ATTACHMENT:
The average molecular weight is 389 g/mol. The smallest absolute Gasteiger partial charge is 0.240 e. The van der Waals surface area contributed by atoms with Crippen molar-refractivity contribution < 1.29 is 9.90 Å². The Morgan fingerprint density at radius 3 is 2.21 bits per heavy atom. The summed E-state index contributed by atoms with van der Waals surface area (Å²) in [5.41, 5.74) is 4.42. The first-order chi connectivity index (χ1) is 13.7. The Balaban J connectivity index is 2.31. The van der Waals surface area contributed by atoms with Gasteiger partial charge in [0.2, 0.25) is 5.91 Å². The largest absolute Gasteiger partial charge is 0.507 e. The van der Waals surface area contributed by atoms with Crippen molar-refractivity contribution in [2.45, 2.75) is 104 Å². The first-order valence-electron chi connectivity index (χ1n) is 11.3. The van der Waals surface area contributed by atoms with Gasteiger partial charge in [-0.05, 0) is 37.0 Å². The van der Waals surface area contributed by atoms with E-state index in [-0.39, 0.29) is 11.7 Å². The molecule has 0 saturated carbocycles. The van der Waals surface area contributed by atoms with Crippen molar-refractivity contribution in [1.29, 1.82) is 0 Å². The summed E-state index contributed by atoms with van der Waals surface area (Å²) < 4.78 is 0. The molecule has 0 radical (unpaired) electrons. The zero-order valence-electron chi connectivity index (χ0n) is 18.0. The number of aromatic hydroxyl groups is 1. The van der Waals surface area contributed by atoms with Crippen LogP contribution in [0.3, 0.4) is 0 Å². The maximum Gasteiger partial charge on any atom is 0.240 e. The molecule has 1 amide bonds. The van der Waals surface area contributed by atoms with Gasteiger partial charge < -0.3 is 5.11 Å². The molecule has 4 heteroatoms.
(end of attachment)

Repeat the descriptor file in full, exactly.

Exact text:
The average molecular weight is 389 g/mol. The smallest absolute Gasteiger partial charge is 0.240 e. The van der Waals surface area contributed by atoms with Crippen molar-refractivity contribution < 1.29 is 9.90 Å². The Morgan fingerprint density at radius 3 is 2.21 bits per heavy atom. The summed E-state index contributed by atoms with van der Waals surface area (Å²) in [5.41, 5.74) is 4.42. The first-order chi connectivity index (χ1) is 13.7. The Balaban J connectivity index is 2.31. The van der Waals surface area contributed by atoms with Gasteiger partial charge in [0.2, 0.25) is 5.91 Å². The largest absolute Gasteiger partial charge is 0.507 e. The van der Waals surface area contributed by atoms with Crippen molar-refractivity contribution in [2.45, 2.75) is 104 Å². The first-order valence-electron chi connectivity index (χ1n) is 11.3. The van der Waals surface area contributed by atoms with Gasteiger partial charge in [-0.05, 0) is 37.0 Å². The van der Waals surface area contributed by atoms with E-state index in [-0.39, 0.29) is 11.7 Å². The molecule has 0 saturated carbocycles. The van der Waals surface area contributed by atoms with Crippen molar-refractivity contribution in [1.29, 1.82) is 0 Å². The summed E-state index contributed by atoms with van der Waals surface area (Å²) < 4.78 is 0. The molecule has 0 radical (unpaired) electrons. The zero-order valence-electron chi connectivity index (χ0n) is 18.0. The number of aromatic hydroxyl groups is 1. The van der Waals surface area contributed by atoms with Crippen LogP contribution in [0.3, 0.4) is 0 Å². The maximum Gasteiger partial charge on any atom is 0.240 e. The molecule has 1 amide bonds. The van der Waals surface area contributed by atoms with Gasteiger partial charge < -0.3 is 5.11 Å². The molecule has 4 heteroatoms.